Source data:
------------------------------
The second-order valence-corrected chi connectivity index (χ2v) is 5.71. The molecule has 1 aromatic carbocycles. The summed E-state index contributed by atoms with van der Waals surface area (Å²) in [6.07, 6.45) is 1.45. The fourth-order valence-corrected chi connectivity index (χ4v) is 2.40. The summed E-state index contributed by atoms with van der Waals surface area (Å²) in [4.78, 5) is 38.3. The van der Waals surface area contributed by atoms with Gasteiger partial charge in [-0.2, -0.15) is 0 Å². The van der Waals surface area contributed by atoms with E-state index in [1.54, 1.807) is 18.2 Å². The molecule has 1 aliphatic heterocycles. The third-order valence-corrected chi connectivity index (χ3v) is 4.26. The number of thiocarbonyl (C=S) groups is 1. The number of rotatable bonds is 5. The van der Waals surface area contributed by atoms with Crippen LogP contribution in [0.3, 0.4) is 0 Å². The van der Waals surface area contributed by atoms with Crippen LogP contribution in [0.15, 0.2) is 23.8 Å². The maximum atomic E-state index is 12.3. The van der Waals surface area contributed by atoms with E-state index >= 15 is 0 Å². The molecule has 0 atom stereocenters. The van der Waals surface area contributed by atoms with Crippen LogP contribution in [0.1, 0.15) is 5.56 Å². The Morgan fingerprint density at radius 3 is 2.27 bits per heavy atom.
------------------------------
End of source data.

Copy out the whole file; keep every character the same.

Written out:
The second-order valence-corrected chi connectivity index (χ2v) is 5.71. The molecule has 1 aromatic carbocycles. The summed E-state index contributed by atoms with van der Waals surface area (Å²) in [6.07, 6.45) is 1.45. The fourth-order valence-corrected chi connectivity index (χ4v) is 2.40. The summed E-state index contributed by atoms with van der Waals surface area (Å²) in [4.78, 5) is 38.3. The van der Waals surface area contributed by atoms with Gasteiger partial charge in [-0.2, -0.15) is 0 Å². The van der Waals surface area contributed by atoms with E-state index in [1.54, 1.807) is 18.2 Å². The molecule has 1 aliphatic heterocycles. The third-order valence-corrected chi connectivity index (χ3v) is 4.26. The number of thiocarbonyl (C=S) groups is 1. The number of rotatable bonds is 5. The van der Waals surface area contributed by atoms with Crippen LogP contribution in [0.3, 0.4) is 0 Å². The van der Waals surface area contributed by atoms with Crippen LogP contribution in [0.15, 0.2) is 23.8 Å². The maximum atomic E-state index is 12.3. The van der Waals surface area contributed by atoms with E-state index >= 15 is 0 Å². The molecule has 0 atom stereocenters. The van der Waals surface area contributed by atoms with Crippen LogP contribution in [0.1, 0.15) is 5.56 Å². The Morgan fingerprint density at radius 3 is 2.27 bits per heavy atom.